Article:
Here individual trees, which we typically perceive as figures, are so immense as to become grounds. They are platforms for myriad life forms: ferns, mosses, lichens. Fishers, chickarees, chorus frogs. Chickadees, woodpeckers, barred and spotted owls.

Even (or especially) when dead, the trees are grounds for life. Rotting logs feed beetles and fungi. They also sport tree seedlings, and eventually, saplings. As nurse logs, they provide structure. They lift the seedlings above the deepest shade of the understory. They retain moisture. They generate soil.

The trees craft the conditions for their own thriving. Old-growth trees are worlds, really: they create their own climates, and they eclipse the forest floor.

4. ode to rhododendron

Litter of scrolled leaves, leather-brown. Look about: rhododendron trees. Where a gap in the canopy lets down sun, the leaf-stems are intensely yellow.

Rhododendron leaves. Green-yellow. Aglow. Oblong and elliptic. Drooping, slightly. Arranged in a circular pattern from the end of an elegant branch, the leaves are parasols, are celebratory. But quietly so: o soon the erotic buds, the siren pink flowers.

5. time/being

From informational signage at the bottom of Forest Road 1506:

In geologic terms, the landscape of the Cascades is young. The oldest rocks are made up of pyroclastic material (ashflows, mudflows, and breccias) associated with a period of volcanism and uplift 20 to 25 million years ago.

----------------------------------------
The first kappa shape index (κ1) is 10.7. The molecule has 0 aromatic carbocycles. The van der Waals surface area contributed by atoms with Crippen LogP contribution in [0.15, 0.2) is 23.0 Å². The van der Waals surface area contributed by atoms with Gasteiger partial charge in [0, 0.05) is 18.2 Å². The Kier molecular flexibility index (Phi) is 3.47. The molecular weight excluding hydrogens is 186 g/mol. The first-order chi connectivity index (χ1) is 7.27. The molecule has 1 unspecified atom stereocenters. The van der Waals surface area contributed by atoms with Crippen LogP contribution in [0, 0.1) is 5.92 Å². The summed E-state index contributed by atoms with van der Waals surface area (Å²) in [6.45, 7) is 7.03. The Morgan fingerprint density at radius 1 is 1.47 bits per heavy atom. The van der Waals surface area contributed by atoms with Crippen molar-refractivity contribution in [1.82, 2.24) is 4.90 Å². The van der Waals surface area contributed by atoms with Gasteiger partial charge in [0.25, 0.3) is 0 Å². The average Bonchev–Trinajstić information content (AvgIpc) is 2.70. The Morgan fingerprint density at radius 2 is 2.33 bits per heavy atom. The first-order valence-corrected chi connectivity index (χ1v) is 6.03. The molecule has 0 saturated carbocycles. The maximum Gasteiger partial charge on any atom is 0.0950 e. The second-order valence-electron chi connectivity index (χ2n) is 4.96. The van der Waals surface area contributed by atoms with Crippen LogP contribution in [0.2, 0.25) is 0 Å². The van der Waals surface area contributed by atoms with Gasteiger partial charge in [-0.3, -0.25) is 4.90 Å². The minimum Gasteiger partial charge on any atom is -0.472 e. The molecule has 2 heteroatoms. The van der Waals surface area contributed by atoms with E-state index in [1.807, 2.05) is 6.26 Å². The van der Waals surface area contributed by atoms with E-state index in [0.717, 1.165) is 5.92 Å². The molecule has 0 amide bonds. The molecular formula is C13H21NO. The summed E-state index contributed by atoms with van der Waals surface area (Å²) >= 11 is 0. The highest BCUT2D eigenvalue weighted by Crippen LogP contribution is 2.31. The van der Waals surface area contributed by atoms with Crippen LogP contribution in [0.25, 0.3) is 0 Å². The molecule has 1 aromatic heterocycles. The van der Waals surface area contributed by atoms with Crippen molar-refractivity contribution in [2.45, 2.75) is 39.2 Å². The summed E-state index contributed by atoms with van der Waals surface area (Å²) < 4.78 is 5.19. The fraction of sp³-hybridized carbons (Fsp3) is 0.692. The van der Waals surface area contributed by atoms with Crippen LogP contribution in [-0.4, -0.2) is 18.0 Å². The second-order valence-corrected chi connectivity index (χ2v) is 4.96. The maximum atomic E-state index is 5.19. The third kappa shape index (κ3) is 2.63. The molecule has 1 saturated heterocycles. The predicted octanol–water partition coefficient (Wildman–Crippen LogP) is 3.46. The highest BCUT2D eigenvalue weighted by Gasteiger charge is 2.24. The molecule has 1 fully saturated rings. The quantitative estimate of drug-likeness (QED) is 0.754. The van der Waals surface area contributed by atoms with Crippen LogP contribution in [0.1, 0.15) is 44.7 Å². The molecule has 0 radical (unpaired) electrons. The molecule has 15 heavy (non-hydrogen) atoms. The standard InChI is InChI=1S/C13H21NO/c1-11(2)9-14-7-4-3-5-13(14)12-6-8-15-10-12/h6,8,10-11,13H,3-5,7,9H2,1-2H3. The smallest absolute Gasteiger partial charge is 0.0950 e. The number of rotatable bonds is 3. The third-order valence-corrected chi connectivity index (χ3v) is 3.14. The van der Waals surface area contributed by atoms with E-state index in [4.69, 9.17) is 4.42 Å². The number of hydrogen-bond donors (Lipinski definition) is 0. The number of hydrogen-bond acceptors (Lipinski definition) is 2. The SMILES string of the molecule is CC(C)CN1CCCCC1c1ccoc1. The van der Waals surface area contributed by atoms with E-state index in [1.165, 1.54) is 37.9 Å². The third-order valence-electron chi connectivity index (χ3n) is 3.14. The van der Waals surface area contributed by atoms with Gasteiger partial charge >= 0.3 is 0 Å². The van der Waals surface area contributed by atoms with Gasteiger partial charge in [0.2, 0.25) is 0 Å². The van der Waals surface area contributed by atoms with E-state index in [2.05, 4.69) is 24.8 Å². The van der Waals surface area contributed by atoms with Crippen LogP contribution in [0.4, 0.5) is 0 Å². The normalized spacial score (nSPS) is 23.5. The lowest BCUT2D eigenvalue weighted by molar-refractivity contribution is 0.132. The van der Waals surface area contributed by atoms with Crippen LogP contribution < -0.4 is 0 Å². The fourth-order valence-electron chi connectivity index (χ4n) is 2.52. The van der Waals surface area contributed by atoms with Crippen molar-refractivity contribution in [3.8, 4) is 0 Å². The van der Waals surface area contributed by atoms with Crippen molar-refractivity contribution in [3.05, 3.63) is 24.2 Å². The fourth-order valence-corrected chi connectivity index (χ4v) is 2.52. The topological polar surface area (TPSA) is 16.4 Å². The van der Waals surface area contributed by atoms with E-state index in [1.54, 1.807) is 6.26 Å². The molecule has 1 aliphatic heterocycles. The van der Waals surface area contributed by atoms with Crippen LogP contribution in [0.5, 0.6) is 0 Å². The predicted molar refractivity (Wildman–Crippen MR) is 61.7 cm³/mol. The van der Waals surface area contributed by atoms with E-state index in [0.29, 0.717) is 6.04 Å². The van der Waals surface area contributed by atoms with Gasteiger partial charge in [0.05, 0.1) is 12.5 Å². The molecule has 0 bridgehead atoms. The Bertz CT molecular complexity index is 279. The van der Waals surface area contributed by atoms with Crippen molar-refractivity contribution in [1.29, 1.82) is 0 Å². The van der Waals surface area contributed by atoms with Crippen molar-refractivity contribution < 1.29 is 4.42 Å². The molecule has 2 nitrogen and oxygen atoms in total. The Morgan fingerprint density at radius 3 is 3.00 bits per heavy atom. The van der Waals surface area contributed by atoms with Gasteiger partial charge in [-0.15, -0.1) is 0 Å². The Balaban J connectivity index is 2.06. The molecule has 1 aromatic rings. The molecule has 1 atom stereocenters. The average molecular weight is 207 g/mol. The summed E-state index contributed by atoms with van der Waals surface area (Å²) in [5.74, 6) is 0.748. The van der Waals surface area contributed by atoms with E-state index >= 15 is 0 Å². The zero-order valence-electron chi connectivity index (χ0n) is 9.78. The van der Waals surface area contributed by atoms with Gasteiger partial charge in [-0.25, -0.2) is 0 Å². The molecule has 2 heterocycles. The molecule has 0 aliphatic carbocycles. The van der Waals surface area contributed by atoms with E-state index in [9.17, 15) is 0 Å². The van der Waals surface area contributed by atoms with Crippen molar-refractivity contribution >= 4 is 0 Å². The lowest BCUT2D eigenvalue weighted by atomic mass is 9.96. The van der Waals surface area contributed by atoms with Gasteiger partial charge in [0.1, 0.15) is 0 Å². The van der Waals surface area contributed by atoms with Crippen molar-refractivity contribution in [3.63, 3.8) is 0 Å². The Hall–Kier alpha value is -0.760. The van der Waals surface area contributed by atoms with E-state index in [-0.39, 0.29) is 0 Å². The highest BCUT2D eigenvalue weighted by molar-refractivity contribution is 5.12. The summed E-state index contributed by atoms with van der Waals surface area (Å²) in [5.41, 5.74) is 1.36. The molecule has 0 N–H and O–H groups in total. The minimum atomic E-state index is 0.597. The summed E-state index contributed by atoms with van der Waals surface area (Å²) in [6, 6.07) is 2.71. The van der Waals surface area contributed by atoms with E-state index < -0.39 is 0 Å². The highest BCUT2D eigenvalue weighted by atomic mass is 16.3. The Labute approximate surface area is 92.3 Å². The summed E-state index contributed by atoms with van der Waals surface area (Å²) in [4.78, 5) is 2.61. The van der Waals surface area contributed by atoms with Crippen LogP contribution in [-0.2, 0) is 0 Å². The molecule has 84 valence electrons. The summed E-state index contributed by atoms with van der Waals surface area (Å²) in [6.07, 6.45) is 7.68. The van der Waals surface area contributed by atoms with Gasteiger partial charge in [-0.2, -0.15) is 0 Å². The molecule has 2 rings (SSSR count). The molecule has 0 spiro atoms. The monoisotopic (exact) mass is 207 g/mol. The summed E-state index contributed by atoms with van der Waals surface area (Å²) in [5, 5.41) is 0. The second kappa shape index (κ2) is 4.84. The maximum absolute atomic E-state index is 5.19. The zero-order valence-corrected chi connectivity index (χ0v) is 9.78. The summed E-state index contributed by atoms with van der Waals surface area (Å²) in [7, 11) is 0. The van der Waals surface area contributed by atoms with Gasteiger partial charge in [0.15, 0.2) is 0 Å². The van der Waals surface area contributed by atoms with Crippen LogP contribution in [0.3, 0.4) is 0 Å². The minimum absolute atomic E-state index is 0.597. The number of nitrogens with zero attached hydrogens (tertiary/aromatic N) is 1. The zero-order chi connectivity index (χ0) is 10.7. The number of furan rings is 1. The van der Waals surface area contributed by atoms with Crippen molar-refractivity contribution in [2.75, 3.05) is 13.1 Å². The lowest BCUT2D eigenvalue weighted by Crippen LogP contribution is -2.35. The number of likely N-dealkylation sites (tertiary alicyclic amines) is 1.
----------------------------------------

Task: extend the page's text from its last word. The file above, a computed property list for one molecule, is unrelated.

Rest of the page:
About four million years ago, more recent volcanic activity began to shape the landscape we see today. Beginning again with pyroclastic eruptions near present-day Lookout Mountain . . . lava coursed down river valleys . . .

The landforms of the Andrews Forest may well be an example of “inverse topography.” A general uplift of the region, associated with mountain building, helped accelerate the downcutting action of the developing stream system into the older, more erodible, pyroclastic deposits . . .

Clambering down into another steep creek bed, I’m stopped where a feeder-stream has inundated the way. As I negotiate the sodden trail, one deliberate step at a time, I remember: I’m negotiating not only space, but time.

Moving through time is nothing new, of course. Time, expressed spatially, is usually horizontal, linear. Time moves forward, or in fantasy, back. Yet the slope of this mountainside belies that trope as time expresses itself in the earth. Here that expression is mostly vertical. It has texture and depth.

If my cursory understanding of the local geology is correct, I’m not only descending into a creek cut, I’m entering the original pyroclastic flows. I’m stepping, unsteadily, down (not back) towards 25 million years ago—a sneeze in geologic time, but still . . .

Having lived in Utah, I’m used to traveling canyons, moving through naked geological time. But here, the densely vegetated mountains secret their mineral faces. Deep in the creek bed, obscured by roots and ferns and delineated by water, I catch a glimpse of mineral frankness. Grayness. Blank expression.